“If life really does form readily in Earth-like conditions, it should have started many times right here on Earth, so we should look for a ‘shadow biosphere’ of life, but not as we know it, under our very noses.'”
Although there is plenty of habitable real estate out there, “habitable” is not the same as “inhabited,” says Arizona State University Regents Professor and noted cosmologist Paul Davies. Because nobody knows how non-life transitioned to life on Earth, it is impossible to estimate the odds of it springing forth elsewhere in the universe.
In its most advanced forms, Davies has aruged, life may exists in forms beyond matter as we know it. That it might have no fixed size or shape; have no well-defined boundaries. Is dynamical on all scales of space and time. Or, conversely, does not appear to do anything at all that we can discern. Does not consist of discrete, separate things; but rather it is a system, or a subtle higher-level correlation of things.
Are matter and information, Davies asks, all there is? Five hundred years ago, Davies writes, ” the very concept of a device manipulating information, or software, would have been incomprehensible. Might there be a still higher level, as yet outside all human experience, that organizes electrons?
If so, this “third level” would never be manifest through observations made at the informational level, still less at the matter level.
We should be open to the distinct possibility that advanced alien technology a billion years old may operate at the third, or perhaps even a fourth or fifth level -all of which are totally incomprehensible to the human mind at our current state of evolution in 2018.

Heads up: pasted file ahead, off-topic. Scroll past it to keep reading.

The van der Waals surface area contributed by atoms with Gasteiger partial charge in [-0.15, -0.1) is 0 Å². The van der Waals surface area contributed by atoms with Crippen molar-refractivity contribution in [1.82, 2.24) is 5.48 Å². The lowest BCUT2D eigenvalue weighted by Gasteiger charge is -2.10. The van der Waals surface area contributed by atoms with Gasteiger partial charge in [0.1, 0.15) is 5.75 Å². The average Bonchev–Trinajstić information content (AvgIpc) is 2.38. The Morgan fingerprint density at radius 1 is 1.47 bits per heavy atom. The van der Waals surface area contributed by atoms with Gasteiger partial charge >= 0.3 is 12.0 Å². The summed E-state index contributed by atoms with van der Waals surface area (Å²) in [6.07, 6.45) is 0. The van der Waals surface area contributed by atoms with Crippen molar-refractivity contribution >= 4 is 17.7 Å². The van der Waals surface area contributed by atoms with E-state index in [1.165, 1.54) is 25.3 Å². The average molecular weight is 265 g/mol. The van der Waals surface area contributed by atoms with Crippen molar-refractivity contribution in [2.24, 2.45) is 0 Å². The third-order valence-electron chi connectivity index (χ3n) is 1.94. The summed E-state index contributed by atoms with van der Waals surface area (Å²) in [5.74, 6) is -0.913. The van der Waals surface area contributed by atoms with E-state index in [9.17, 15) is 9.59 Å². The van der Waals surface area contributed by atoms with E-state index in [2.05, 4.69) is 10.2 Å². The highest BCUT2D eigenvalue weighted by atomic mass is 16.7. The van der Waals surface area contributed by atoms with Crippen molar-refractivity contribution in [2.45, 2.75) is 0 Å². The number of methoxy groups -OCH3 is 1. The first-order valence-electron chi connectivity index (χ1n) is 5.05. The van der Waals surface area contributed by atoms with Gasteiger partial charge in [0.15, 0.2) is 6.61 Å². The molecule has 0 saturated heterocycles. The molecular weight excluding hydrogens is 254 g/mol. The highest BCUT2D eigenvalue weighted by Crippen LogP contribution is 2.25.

Davies presented his findings during a press briefing Feb. 16 at the annual meeting of the American Association for the Advancement of Science in Austin, Texas.
“During my career, opinion has shifted from life’s origin being a bizarre fluke unique in the universe (‘almost a miracle’ in the words of Francis Crick), to the belief that the universe is teeming with life (‘a cosmic imperative’ in the words of Christian de Duve),” Davies said. “How can we settle the matter? For several decades astronomers have been sweeping the skies with radio telescopes hoping to stumble across a message from ET. So far they have been met by an ‘eerie silence.'”
Davies is a cosmologist, theoretical physicist, astrobiologist and best-selling author. His latest book ‘The Eerie Silence” is a celebration and critique of the search for cosmic company.
Davies is a member of the Breakthrough Listen Committee and formerly chaired the SETI Post-Detection Task group of the International Academy of Astronautics. He was the first person to champion the idea that life on Earth may have originated on Mars and transferred here in impact ejecta. Davies is director of the Beyond Center at ASU that researches how life began in terms of the organization of information in complex networks – the software of life. His forthcoming book “The Demon in the Machine,” is a penetrating look at the power of information to explain the physics of living matter.
The Daily Galaxy via Arizona State University
Recommended Space & Science Headlines